Tag Archives: Mike Manson

This year’s blueberry harvest on Cortes Island

This started out as a story about the incredible blueberry harvest in the midst of this year’s drought. 

One of the seniors picking at Sunnybrae Farm gave Cortes Currents the tip, which Mike Manson subsequently confirmed.

“We are seeing what we think might be the biggest crop ever. In terms of pounds per bush, and the fruit is ripening differently. It’s ripening in a more condensed manner, which is good for picking. The big crop is probably due to favourable conditions for pollination in the spring. Whether or not that had anything to do with dry weather, I’m not sure. Maybe the bees were glad it wasn’t raining and cold and wet, but certainly pollination was key, without that you don’t get a crop. For whatever reason, conditions were favourable for bees to be flying and doing their job,” he said.

“We’ve never seen a dry year start so early.  This year, the dryness started mid May. I remember May 13th was 30 degrees Celsius.  I think  the early heat this year has affected  the way the fruit has ripened. I haven’t seen it ripen in this fashion before.” 

However, there are three blueberry farms on Cortes island and, as I was soon to learn, they are in different micro-climates. 

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Cortes Day: Then and now

The Southern Cortes Community Association (SCCA) estimate 500 people may have turned out for Cortes Day on Saturday, July 15, 2023.

Mike Manson, whose great uncle(1) and grandfather(2) were among the island’s first known European settler, remembers there were once two festivals.

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Fresh look at an iconic display: The Cortes Island Water Cycle

Wild Cortes came into being as a result of a series of interactions between Laurel Bohart and Lynne Jordan, former President of the Cortes Island Museum. They started in 2005, shortly after Bohart moved to Cortes Island.  

“I met Lynn Jordan on on the ferry. She had this parrot, an African grey, and it was dead and frozen. She wanted to find a taxidermist, so I mounted her bird. That was the beginning of Wild Cortes, because we did ‘Ravens Relations,’ and put it up in the museum for a few years. People were absolutely enthralled. They wanted to know if we would have more animals, so we dreamed up the original Wild Cortes, the story of water,” she explained.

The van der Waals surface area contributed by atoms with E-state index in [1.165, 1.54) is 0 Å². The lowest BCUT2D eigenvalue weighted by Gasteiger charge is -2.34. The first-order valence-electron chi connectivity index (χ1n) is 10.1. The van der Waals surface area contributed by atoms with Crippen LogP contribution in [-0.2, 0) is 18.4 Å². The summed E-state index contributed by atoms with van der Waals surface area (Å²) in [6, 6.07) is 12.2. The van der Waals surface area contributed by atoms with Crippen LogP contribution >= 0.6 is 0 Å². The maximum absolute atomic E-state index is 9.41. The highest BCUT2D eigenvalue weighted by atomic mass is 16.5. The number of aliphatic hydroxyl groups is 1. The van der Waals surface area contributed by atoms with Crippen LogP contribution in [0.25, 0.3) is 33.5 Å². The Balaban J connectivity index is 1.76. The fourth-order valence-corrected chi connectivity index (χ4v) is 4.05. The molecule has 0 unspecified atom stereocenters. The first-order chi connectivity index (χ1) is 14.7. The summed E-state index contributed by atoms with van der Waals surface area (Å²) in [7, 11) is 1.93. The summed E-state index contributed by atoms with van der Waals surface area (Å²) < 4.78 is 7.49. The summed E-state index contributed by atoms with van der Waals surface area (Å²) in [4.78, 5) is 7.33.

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The Taxidermist behind Wild Cortes

Laurel Bohart has volunteered her time to mount or prepare the study skins of 100 birds, fish and mammals for the Cortes Island Museum. She is a member of the Board and one of the co-curators of Wild Cortes in the Linnaea Farm Education Centre. Bohart is also a professional taxidermist, whose interest can be traced back to her parent’s missionary years in Nigeria during the mid 1960s.

The first words she used to describe taxidermy were, “It’s fun.”

To which she added, “It’s a form of sculpture when you mount a bird or a mammal. It’s better than a photograph, which is two dimensional. These are three dimensional.”   

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Boats at Mansons Landing given a reprieve

The boats stored along the shoreline in Mansons Landing Provincial Park have been given a reprieve.

For the 15 most derelict vessels, this means another 30 days before they are removed by BC Parks. Cortes Currents followed three Park Rangers down the beach to watch them tag their first vessel, a fibreglass dinghy with holes torn out of its bottom. Another derelict vessel was being used as the roof of a crude shelter in the trees.  

There were a total of 57 boats in the park when the rangers arrived last month. Some have since been removed, but there are still a considerable number on the beach. Most of them look seaworthy. At some point in the near future, albeit measured in years rather than days, they must all be removed.

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